We’ve exclusively partnered with SAS® to deliver a brand new apprenticeship. Creating a specialist pathway to provide SAS users with modern analytical and data visualisation skills.
We spoke to David Hanby, Insight Manager here at Kaplan, to find out more about SAS and how it can benefit both businesses and individuals. Find out what he had to say…
So, what is SAS?
Originally, SAS stood for Statistical Analysis System but as they now develop more than just statistical software, SAS (pronounced "sass") is more of a brand than an acronym. I liked the acronym at first because I felt like I could pretend I was part of the special air service.
You can use SAS for anything within the insights and analytics arena: database management, unstructured data, interrogate data, modelling, data interpretation.
There are different versions of SAS, some are easier to use than others. I currently use SAS Studio which is basically the base level version.
It’s its own software, and unlike other options, has its own language so doesn't rely on SQL.
SAS has a certain level of prestige surrounding it.
By aligning yourself to SAS,
automatically you’re at the cutting edge of data analytics.
Thoughts on SAS’s Data manipulation and efficiency
It’s a programme I log into and I do all my work from within that. You bring data into the programme and manipulate how you want to use it. Then you can output the data however you want, and in whichever format you want, such as excel, word, powerpoint.
It’s really fast in terms of handling big data very quickly. You can clean up messy data really well and it has an amazing ability to talk to different platforms through API connectivity to enable live transactional data.
The user experience
SAS language is continually evolving. For instance something you wrote a couple of years ago which took 15 lines of code can now be done with a new function or procedure.This constant improvement helps optimise the user experience to make analytics easier.
The SAS community is also a great open forum. It’s there if you are struggling to do something. They provide a vast resource of advice and support through forums.
What do you use it for on a daily basis?
I use it to centralise all our different student data points to answer business questions. This could be based on student performance. For instance, when results are coming out, work will be required to compare those who failed versus those who succeeded.
SAS enables me to review what they did on our platforms to get the results they ended up with. And it helps me analyse the data and come to conclusions.
Once we have the conclusions, we talk to our Learning & Curriculum team with recommendations as to how to further optimise the learning experience. It helps us create an idea of what an ‘engaged’ student looks like, based on this data.
Essentially, SAS lets us get really detailed if needed, but then brings it back and informs a top level summary view of what the users need and helps us understand how to deliver this.
You know in the TV show 24, everyone wanted to be Jack Bauer, but I didn’t. I always thought the data nerd (Chloe) was the real hero.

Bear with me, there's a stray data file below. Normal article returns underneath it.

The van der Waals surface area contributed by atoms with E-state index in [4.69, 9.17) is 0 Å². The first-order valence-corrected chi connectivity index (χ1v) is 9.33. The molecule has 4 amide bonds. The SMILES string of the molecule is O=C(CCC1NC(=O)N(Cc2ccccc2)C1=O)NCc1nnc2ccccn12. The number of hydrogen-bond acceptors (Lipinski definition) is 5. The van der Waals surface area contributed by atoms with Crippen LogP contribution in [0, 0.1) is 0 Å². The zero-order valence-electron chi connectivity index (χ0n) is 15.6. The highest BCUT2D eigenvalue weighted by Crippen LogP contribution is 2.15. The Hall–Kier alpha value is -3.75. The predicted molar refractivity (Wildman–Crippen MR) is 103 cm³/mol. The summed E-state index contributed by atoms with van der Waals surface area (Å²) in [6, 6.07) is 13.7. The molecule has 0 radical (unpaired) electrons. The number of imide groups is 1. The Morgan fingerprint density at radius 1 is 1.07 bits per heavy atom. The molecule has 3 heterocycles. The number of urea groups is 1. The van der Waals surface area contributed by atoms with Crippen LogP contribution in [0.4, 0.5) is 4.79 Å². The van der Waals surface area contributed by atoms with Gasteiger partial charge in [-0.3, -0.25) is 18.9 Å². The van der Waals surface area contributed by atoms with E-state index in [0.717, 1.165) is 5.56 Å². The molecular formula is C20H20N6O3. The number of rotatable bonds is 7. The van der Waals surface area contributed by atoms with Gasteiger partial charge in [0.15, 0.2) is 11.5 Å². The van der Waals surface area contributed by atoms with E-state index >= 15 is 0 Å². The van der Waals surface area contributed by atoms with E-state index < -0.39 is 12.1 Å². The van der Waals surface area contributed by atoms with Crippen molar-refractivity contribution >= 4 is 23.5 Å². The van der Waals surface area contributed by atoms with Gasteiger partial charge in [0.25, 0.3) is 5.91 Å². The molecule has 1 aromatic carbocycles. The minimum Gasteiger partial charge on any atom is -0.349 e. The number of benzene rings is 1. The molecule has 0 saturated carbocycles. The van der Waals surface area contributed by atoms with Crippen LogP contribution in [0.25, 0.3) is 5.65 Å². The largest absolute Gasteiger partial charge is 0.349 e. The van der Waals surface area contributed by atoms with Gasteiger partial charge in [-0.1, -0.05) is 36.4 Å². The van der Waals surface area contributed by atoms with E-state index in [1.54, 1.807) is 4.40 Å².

How does it benefit the business?
As a business, SAS enables us to make data driven decisions. We can create bespoke reports in a timely manner to put in front of the right person. Whether that be the learning or commercial side of things.
In terms of our commercial reporting, we use it to give commercial managers a live view of which courses are selling well and which are at risk - by incorporating transactional data. It forms the basis of our marketing KPI reports, in terms of student numbers, and allows us to create commercial targets throughout the year.
Its power is applicable to any business. I worked for Shopdirect for 10 years and used it then. You don’t forget your first experience of SAS.
I was a report runner back then and didn’t know how to use it that much, so I had to play with it to learn how to use it. I used it to run and build web, affiliate and basic translation reports. The first report I ever ran was a ‘daily offers report’.
How could training benefit personal development?
Although I never had formal training on SAS, I can see the value in it because if I did I would be able to understand what it’s doing on a foundation level. Understanding everything from the ground up, the ins and outs and why you are doing it. You’d be less likely to make mistakes and make incorrect assumptions about how it’s manipulating the data.
Ultimately it would make you much more efficient.
It is a massive door opener being proficient in SAS. If the skill is on your CV, you have an advantage from an employability perspective. It shows that you can put the work in. It also shows that you are up to speed with the latest in data analytics as SAS is always evolving and improving.
By aligning yourself to SAS, automatically you’re at the cutting edge of data analytics. SAS’s slogan used to be ‘the power to know’ and that couldn’t be more true.
Any final thoughts on SAS?
I can’t overstate how accommodating it is. If I'm working with IT then I can translate and tailor the data to their ways of working. If a team uses SQL as their language then I can write in that language within SAS which makes the conversation much more fluid. So efficient.
Be a SAS hero - find out more
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